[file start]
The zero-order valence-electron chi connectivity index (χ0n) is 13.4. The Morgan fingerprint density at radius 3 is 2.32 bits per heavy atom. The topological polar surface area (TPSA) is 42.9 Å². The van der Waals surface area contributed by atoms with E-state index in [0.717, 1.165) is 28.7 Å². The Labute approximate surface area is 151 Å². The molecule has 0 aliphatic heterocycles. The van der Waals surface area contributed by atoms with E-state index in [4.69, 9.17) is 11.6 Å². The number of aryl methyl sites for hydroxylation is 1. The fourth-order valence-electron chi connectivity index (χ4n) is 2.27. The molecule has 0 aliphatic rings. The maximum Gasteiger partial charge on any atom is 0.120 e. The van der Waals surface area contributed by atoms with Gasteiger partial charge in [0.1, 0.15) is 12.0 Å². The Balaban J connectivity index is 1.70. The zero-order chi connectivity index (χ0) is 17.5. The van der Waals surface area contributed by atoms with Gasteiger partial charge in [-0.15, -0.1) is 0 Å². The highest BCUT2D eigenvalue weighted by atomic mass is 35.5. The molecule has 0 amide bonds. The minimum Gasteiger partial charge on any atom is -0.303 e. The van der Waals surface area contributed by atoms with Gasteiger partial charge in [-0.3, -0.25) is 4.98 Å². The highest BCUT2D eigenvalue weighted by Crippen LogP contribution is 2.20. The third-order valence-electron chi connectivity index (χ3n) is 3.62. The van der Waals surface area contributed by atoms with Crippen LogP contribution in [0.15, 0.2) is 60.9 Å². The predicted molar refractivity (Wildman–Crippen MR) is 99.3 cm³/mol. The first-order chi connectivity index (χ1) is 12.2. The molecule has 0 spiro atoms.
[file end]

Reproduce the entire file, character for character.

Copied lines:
The zero-order valence-electron chi connectivity index (χ0n) is 13.4. The Morgan fingerprint density at radius 3 is 2.32 bits per heavy atom. The topological polar surface area (TPSA) is 42.9 Å². The van der Waals surface area contributed by atoms with E-state index in [0.717, 1.165) is 28.7 Å². The Labute approximate surface area is 151 Å². The molecule has 0 aliphatic heterocycles. The van der Waals surface area contributed by atoms with E-state index in [4.69, 9.17) is 11.6 Å². The number of aryl methyl sites for hydroxylation is 1. The fourth-order valence-electron chi connectivity index (χ4n) is 2.27. The molecule has 0 aliphatic rings. The maximum Gasteiger partial charge on any atom is 0.120 e. The van der Waals surface area contributed by atoms with Gasteiger partial charge in [0.1, 0.15) is 12.0 Å². The Balaban J connectivity index is 1.70. The zero-order chi connectivity index (χ0) is 17.5. The van der Waals surface area contributed by atoms with Gasteiger partial charge in [-0.15, -0.1) is 0 Å². The highest BCUT2D eigenvalue weighted by atomic mass is 35.5. The molecule has 0 amide bonds. The minimum Gasteiger partial charge on any atom is -0.303 e. The van der Waals surface area contributed by atoms with Gasteiger partial charge in [-0.3, -0.25) is 4.98 Å². The highest BCUT2D eigenvalue weighted by Crippen LogP contribution is 2.20. The third-order valence-electron chi connectivity index (χ3n) is 3.62. The van der Waals surface area contributed by atoms with Crippen LogP contribution in [0.15, 0.2) is 60.9 Å². The predicted molar refractivity (Wildman–Crippen MR) is 99.3 cm³/mol. The first-order chi connectivity index (χ1) is 12.2. The molecule has 0 spiro atoms.